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Bloomberg – March 18, 2022
By Ira Boudway
The Pedego Electric Bike store in St. Louis normally closes for the month of February because there are not enough sales to justify keeping it open through the winter. This year, with an unusually large number of phone calls coming through, it re-opened early. February wound up being a “bonanza of a month” at the store, according to Pedego chief executive officer Don DiCostanzo, who oversees the e-bike brand’s 208 dealerships across North America. “We’re seeing a big spike in orders coming in way ahead of the season,” says DiCostanzo. “Every month there’s another record.”
Though he can’t prove it, DiCostanzo is convinced that rising fuel prices are driving sales. “I’m not going to tell you it’s all because of fuel,” he says. “But I absolutely believe it’s acting as a catalyst to get more people to consider alternate forms of transportation.”
Other e-bike brands and merchants in the U.S. tell a similar story: Sales are rising faster than expected, above already high expectations set by a pandemic boom. While the cause is hard to pin down — eased pandemic restrictions and the return to the office may play a part — most point to fuel prices as a contributing factor.
“I spend most of my day chatting with people that are either importers, brand managers or retailers of electric bikes,” says Ed Benjamin, founder and chairman of the Light Electric Vehicle Association. “And they’re already telling me that people are coming in and asking about and buying electric bikes as personal transportation.”
At Dutch e-bike maker VanMoof, sales over the past few weeks have been twice as high as the company’s projections. “We’re attributing that to rising gas prices,” says VanMoof co-founder and chief executive officer Taco Carlier in an email.
Gregg’s Cycle, one of the largest bike retailers in the Seattle area, just had its best February since it opened in 1932. “It was across the board, but e-bikes were a big percentage of that,” says longtime general manager Marty Pluth. “I think that was a result of the fuel hikes.”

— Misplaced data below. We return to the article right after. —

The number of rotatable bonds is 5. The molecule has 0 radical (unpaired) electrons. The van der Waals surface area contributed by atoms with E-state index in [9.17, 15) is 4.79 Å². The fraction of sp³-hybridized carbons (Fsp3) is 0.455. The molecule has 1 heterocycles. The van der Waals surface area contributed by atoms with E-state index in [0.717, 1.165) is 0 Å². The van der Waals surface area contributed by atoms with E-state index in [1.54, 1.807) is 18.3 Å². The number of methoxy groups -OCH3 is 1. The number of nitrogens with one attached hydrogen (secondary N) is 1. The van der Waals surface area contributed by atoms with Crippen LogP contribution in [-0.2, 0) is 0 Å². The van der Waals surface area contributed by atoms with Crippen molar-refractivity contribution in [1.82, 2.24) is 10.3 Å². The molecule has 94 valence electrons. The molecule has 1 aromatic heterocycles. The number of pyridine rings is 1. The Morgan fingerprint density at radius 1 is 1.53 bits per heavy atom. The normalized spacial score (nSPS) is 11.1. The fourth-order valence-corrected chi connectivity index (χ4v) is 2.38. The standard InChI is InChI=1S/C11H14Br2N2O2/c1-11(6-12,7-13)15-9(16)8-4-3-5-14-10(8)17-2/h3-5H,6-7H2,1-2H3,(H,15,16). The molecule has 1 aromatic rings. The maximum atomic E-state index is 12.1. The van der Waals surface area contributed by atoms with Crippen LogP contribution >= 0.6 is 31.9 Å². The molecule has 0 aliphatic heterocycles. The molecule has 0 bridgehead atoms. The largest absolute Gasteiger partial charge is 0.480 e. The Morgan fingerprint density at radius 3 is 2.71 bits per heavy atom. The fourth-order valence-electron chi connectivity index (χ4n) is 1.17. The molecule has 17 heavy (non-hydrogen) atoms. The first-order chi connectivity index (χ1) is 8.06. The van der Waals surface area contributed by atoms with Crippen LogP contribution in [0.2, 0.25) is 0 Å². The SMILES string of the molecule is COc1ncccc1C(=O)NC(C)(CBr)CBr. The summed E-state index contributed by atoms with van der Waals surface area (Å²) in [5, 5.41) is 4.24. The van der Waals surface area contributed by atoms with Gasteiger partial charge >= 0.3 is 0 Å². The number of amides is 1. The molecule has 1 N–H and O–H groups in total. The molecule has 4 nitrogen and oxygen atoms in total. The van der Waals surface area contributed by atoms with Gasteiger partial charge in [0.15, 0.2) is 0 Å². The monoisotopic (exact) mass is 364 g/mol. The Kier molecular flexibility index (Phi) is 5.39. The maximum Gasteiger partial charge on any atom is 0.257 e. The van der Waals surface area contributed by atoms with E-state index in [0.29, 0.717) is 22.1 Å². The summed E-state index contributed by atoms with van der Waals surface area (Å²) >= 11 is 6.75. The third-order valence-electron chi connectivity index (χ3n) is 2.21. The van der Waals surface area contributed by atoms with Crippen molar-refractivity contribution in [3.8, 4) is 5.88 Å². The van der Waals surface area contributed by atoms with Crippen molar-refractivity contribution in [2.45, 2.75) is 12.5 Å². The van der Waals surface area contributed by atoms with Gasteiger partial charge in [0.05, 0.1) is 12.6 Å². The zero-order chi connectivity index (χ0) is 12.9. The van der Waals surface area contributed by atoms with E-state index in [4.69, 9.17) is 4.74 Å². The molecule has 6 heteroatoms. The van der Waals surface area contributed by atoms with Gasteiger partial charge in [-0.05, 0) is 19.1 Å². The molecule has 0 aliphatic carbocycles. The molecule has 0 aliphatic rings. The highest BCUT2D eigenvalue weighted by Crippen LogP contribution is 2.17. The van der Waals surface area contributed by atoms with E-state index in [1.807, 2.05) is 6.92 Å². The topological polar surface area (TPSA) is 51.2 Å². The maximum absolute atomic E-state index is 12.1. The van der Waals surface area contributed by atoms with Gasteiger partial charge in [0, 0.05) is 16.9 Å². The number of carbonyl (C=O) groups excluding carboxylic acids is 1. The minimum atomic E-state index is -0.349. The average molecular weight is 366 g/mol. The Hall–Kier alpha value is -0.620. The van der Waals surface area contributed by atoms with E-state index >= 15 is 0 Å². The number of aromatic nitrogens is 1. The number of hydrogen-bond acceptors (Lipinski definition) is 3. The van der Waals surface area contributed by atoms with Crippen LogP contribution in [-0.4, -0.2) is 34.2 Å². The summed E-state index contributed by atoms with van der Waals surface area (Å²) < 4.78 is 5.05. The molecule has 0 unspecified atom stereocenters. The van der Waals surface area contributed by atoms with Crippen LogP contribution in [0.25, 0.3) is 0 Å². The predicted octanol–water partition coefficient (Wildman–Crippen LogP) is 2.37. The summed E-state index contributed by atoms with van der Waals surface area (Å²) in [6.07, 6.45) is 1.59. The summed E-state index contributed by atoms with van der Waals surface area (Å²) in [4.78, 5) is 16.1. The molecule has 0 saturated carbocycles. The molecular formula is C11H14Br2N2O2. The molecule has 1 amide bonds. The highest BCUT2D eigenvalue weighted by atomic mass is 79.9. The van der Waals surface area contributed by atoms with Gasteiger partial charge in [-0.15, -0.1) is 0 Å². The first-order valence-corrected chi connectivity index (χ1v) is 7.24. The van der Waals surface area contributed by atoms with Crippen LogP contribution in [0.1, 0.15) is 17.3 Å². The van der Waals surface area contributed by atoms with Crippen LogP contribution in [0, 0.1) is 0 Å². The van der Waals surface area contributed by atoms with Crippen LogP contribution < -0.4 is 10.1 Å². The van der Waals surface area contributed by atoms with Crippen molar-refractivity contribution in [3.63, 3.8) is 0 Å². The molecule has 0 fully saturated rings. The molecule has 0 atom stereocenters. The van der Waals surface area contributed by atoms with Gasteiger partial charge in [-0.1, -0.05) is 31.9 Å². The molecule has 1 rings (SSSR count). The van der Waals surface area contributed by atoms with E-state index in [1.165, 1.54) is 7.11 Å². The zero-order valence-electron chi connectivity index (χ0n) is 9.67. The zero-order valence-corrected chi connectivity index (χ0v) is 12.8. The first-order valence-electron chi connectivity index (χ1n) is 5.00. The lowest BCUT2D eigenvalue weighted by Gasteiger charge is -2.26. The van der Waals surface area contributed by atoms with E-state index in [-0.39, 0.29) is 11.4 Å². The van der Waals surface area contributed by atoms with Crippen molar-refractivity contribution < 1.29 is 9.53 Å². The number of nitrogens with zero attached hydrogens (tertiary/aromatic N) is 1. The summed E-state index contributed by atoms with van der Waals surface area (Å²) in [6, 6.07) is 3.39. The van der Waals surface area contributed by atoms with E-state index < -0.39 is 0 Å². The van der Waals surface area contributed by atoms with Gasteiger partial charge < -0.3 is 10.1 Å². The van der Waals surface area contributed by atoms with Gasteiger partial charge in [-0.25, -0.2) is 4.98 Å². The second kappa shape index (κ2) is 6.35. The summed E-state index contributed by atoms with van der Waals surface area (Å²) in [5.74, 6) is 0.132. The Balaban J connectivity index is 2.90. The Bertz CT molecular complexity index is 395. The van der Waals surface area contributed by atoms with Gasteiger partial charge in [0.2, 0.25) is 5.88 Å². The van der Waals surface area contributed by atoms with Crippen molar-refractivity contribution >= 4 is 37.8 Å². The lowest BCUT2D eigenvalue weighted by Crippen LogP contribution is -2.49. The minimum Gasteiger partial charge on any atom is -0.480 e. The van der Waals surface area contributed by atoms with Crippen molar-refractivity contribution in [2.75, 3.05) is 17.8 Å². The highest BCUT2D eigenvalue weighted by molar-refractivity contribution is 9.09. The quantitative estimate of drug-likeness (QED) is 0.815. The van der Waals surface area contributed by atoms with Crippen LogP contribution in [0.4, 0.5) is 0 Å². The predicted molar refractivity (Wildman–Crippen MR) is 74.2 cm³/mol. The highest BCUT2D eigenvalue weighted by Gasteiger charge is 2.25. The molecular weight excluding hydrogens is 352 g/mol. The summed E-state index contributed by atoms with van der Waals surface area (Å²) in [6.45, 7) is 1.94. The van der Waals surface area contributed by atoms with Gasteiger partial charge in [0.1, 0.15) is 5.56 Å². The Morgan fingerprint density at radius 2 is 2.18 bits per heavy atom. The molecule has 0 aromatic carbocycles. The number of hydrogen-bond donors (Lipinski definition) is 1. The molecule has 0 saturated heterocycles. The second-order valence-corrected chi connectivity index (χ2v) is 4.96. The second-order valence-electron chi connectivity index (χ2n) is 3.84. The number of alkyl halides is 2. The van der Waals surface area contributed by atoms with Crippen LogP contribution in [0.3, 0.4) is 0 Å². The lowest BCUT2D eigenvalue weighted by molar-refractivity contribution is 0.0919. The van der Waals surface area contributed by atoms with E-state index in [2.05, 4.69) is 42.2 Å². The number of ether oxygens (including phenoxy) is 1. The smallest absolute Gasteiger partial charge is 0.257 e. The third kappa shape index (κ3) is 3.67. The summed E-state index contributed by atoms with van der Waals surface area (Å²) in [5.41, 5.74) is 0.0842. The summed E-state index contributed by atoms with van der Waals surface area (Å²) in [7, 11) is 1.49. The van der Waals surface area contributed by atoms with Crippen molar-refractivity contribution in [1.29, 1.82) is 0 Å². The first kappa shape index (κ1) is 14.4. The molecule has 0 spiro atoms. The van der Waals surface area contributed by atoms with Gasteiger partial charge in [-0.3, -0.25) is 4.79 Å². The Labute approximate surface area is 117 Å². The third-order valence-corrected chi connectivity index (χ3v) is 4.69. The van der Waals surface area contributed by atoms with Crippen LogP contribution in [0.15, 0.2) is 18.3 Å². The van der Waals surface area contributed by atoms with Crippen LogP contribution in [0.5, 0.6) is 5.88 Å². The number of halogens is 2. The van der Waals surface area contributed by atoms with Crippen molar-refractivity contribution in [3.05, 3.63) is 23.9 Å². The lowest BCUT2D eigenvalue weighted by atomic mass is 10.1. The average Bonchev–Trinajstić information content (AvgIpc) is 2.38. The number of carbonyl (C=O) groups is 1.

Seattle e-bike startup Rad Power Bikes surveys its customers at checkout about their reasons for buying. An increasing number, according to co-founder and chief executive officer Mike Radenbaugh, cite rising fuel costs. “Just as the desire for safe and socially distanced transportation created another category of consumers for e-bikes, higher fuel prices do the same thing,” says Radenbaugh. “It layers growth on top of already fast growth.”
Electric scooter and e-bike sharing companies are also feeling the lift. Earlier this week, Bird Global founder and chief executive officer Travis VanderZanden said gas prices were helping to drive demand in the first quarter of this year. The company says it plans to unveil an ad campaign with the tagline “Give gas the Bird,” including billboards in New York City’s Times Square and in San Francisco, in the next few days. Bird’s chief competitor Lime, which operates in more than 50 U.S. cities, says the number of rides taken on its scooters and bikes was up by nearly two-thirds in February compared to last year.
For some, the frenzy is reminiscent of the Bike Boom of the early 1970s, when U.S. sales more than doubled in the span of four years, driven at least in part by gasoline price shocks. “History repeats itself,” says DiCostanzo, who worked pumping gas at the time.
To be sure, the situation then was more dire, with rationing and long lines at gas stations. “The frantic pace of bicycle sales during the Bike Boom was people who were thinking, ‘I’m not going to have any transportation,’” says Benjamin of LEVA, who worked assembling Schwinn bikes in Louisville, Kentucky at the time. This time around buyers simply want to save money.
“People right now are looking to avoid high fuel prices,” says Radenbaugh, “What are their options? A $70,000-to-$150,000 electric car that takes nine months to arrive isn’t very scalable and isn’t very inclusive.”